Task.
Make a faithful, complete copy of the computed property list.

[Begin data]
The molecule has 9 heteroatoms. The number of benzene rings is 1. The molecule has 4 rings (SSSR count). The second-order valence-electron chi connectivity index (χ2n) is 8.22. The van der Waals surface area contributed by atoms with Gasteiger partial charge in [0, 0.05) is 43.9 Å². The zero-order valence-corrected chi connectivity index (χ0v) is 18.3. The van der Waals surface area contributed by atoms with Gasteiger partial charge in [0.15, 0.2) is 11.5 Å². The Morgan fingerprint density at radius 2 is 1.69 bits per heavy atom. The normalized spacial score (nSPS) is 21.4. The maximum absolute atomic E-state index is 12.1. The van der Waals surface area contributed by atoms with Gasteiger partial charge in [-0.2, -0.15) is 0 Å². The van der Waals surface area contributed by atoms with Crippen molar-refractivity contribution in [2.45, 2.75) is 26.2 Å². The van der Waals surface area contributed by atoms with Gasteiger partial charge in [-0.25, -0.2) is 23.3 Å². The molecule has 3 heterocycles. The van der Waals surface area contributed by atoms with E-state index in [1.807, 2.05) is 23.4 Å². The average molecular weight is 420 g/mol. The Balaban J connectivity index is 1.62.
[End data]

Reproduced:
The molecule has 9 heteroatoms. The number of benzene rings is 1. The molecule has 4 rings (SSSR count). The second-order valence-electron chi connectivity index (χ2n) is 8.22. The van der Waals surface area contributed by atoms with Gasteiger partial charge in [0, 0.05) is 43.9 Å². The zero-order valence-corrected chi connectivity index (χ0v) is 18.3. The van der Waals surface area contributed by atoms with Gasteiger partial charge in [0.15, 0.2) is 11.5 Å². The Morgan fingerprint density at radius 2 is 1.69 bits per heavy atom. The normalized spacial score (nSPS) is 21.4. The maximum absolute atomic E-state index is 12.1. The van der Waals surface area contributed by atoms with Gasteiger partial charge in [-0.2, -0.15) is 0 Å². The van der Waals surface area contributed by atoms with Crippen molar-refractivity contribution in [2.45, 2.75) is 26.2 Å². The van der Waals surface area contributed by atoms with Gasteiger partial charge in [-0.25, -0.2) is 23.3 Å². The molecule has 3 heterocycles. The van der Waals surface area contributed by atoms with E-state index in [1.807, 2.05) is 23.4 Å². The average molecular weight is 420 g/mol. The Balaban J connectivity index is 1.62.